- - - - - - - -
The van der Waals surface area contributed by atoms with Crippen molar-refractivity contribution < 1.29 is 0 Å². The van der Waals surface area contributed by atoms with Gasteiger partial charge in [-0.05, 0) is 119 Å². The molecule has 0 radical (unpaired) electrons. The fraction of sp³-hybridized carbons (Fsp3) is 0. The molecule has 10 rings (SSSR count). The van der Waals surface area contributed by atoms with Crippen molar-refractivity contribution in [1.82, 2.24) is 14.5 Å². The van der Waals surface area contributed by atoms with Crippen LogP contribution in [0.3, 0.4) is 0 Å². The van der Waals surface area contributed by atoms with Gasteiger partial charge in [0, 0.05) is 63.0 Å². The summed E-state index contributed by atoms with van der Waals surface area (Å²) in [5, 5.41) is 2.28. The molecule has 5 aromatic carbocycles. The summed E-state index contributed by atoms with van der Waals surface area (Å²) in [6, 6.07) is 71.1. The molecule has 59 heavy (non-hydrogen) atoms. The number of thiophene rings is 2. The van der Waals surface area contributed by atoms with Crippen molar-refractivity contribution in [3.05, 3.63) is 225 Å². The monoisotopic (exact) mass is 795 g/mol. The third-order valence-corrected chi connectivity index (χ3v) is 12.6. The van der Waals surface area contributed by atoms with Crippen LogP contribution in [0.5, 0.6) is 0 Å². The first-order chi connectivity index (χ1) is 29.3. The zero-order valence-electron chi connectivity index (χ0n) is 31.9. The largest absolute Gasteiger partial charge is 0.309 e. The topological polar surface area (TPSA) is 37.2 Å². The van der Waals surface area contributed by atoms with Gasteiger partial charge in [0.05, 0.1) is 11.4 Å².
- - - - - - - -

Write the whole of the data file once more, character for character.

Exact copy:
The van der Waals surface area contributed by atoms with Crippen molar-refractivity contribution < 1.29 is 0 Å². The van der Waals surface area contributed by atoms with Gasteiger partial charge in [-0.05, 0) is 119 Å². The molecule has 0 radical (unpaired) electrons. The fraction of sp³-hybridized carbons (Fsp3) is 0. The molecule has 10 rings (SSSR count). The van der Waals surface area contributed by atoms with Crippen molar-refractivity contribution in [1.82, 2.24) is 14.5 Å². The van der Waals surface area contributed by atoms with Crippen LogP contribution in [0.3, 0.4) is 0 Å². The van der Waals surface area contributed by atoms with Gasteiger partial charge in [0, 0.05) is 63.0 Å². The summed E-state index contributed by atoms with van der Waals surface area (Å²) in [5, 5.41) is 2.28. The molecule has 5 aromatic carbocycles. The summed E-state index contributed by atoms with van der Waals surface area (Å²) in [6, 6.07) is 71.1. The molecule has 59 heavy (non-hydrogen) atoms. The number of thiophene rings is 2. The van der Waals surface area contributed by atoms with Crippen molar-refractivity contribution in [3.05, 3.63) is 225 Å². The monoisotopic (exact) mass is 795 g/mol. The third-order valence-corrected chi connectivity index (χ3v) is 12.6. The van der Waals surface area contributed by atoms with Crippen LogP contribution in [0.5, 0.6) is 0 Å². The first-order chi connectivity index (χ1) is 29.3. The zero-order valence-electron chi connectivity index (χ0n) is 31.9. The largest absolute Gasteiger partial charge is 0.309 e. The topological polar surface area (TPSA) is 37.2 Å². The van der Waals surface area contributed by atoms with Gasteiger partial charge in [0.05, 0.1) is 11.4 Å².